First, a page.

6. rd commented on Jun 26

    How bubbles form and burst:

    “The tone from the state media is particularly helpful to retail investors like me, as I have a job to do and am pretty busy,” said Yao, 35. “China’s stock market is really different from other countries. The government surely has some measures to control the movement.”

    This sounds like small investors in China are investing because they don’t think the Chinese government will allow the stock market to collapse. And we thought the Greenspan Put was powerful.


  7. rd commented on Jun 26

    I think Scalia is missing an important thing in his ruling. It has been clear for a year now that the entire Obamacare ruling would turn on what “established by the State” means. At any point in this, Congress had the opportunity to pass a simple 1-sentence resolution that defined which of the two potential meanings was meant, and it didn’t. It wouldn’t even have had to go to the President’s desk for signature, as the resolution itself would have been a clear signal that even the Supreme Court could have understood. Instead, Congress elected to leave it up to the crap shoot of the Supreme Court.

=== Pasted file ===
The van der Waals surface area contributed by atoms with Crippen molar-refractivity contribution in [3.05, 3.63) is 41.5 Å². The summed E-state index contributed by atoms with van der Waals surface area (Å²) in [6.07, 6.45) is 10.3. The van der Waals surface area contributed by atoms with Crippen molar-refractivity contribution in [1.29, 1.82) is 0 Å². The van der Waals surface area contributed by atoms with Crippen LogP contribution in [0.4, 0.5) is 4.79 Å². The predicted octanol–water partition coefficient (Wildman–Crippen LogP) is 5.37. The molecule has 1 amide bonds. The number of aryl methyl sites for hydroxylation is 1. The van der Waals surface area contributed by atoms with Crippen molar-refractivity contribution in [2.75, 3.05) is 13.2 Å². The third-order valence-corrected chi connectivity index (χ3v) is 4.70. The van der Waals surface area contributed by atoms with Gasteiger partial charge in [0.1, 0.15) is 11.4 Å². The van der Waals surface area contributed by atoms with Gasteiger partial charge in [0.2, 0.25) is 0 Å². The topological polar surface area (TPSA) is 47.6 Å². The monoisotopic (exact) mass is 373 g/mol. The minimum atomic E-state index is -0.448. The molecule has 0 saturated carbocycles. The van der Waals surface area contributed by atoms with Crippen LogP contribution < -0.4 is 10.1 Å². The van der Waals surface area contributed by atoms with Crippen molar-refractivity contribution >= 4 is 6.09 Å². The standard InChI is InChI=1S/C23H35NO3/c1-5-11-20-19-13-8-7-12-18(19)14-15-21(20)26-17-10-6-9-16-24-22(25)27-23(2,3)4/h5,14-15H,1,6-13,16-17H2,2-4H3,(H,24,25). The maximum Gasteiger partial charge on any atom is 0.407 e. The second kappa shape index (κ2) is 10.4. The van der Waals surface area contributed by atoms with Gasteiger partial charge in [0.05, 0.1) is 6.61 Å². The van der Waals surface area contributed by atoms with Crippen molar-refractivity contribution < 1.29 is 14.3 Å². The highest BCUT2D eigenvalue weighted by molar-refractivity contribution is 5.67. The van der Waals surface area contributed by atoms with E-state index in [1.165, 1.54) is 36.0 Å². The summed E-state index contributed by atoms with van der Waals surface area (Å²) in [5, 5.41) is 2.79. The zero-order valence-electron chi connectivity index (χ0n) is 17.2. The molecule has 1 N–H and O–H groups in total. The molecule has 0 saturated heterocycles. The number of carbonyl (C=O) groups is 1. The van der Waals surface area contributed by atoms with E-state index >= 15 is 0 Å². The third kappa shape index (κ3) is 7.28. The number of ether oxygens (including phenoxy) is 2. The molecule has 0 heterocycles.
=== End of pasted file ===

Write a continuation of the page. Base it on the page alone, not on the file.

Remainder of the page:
But Congress did spend the time to define what craft beer is. At least we know what areas of the economy Congress is willing to focus its attention on.


    • ilsm commented on Jun 27

      Scalia cared only for dogma not for “intent” of the legislations.

      If the feds wanted to “put it up to the several states” they would use the term “several states”.

      The option of the federal or individual state exchange was clearly intended and if the law was to allow annulling PPACA if a state decided to “nullify” it then they would have to reverse Jackson v Calhoun “crisis” of 1831.

      How could the supremes reverse “nullification” [of collecting tariffs] to allow nullification of providing a modern form of public good?